An embodied narrative perspective on transforming trauma and illness experience
Pini, S. & Wilde, L. (2024). An embodied narrative perspective on transforming trauma and illness experience. In A. J. Rasmussen & M. Sodemann (Eds.), Narrative Medicine: Trauma and Ethics. Vernon Press.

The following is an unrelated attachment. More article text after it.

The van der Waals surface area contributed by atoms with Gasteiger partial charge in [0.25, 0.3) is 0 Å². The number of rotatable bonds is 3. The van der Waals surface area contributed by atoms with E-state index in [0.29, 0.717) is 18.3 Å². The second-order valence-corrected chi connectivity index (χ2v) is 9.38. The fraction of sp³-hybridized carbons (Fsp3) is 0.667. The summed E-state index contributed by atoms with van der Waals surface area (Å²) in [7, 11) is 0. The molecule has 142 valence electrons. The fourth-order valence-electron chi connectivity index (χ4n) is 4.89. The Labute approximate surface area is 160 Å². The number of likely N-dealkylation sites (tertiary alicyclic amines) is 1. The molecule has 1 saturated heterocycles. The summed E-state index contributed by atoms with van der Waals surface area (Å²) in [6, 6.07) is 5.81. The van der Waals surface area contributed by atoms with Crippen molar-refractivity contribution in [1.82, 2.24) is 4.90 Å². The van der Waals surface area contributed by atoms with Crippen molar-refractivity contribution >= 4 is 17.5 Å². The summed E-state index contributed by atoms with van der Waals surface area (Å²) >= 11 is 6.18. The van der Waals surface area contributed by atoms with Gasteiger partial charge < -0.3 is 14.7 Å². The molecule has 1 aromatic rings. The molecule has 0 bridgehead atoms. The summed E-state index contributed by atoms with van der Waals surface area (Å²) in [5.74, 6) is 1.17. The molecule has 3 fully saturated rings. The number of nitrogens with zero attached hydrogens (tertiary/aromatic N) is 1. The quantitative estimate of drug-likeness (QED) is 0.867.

Trauma is notoriously difficult to communicate, as it often defies understanding. It unfolds over time and cannot be told through linear narratives. Nevertheless, we show that narratives can become a medium through which experiences of trauma may be shared, alleviating the sense of alienation common to post-traumatic experience. Drawing from one of the authors’ lived experiences of cancer and her illness narrative, we focus on the question of whether traumatic events can be narrated, known, and shared. In conversation with one another, and building on phenomenological literature on trauma (Husserl, 1973, Walther, 1923), illness (Carel, 2021, 2016), and working with an autoethnographic approach to cancer (Pini, 2022; Pini and Maguire-Rosier, 2021; Pini and Pini, 2019) in this chapter we address the ways in which creative and expressive illness narratives—particularly the sharing of such experiences—can help patients heal or repair from trauma. We identify the moment of the cancer diagnosis as a traumatic event, as it constitutes the expulsion of the individual into an alienworld: the world of the sick. We demonstrate how a philosophical account of unification (Walther 1923) may help shed light on the complexities of traumatic experience and highlight the potential of embodied narratives to re-establish a sense of belonging through sharing trauma experiences. We present a case in which performance art serves not only as an act of creatively re-modelling the performer’s illness narrative, but as a means to communicate this experience. Sharing the experience of trauma and recovery contributes to a re-constitution of a sense of belonging. We highlight that the (re-)constitution of feelings of belonging is a dyadic process between the traumatized individual and others. An illness narrative needs to be heard, seen, or otherwise witnessed in order to fulfil its full healing potential. In this way, we hope to contribute to a better understanding of how a narrative approach can be fruitfully applied in clinical practice.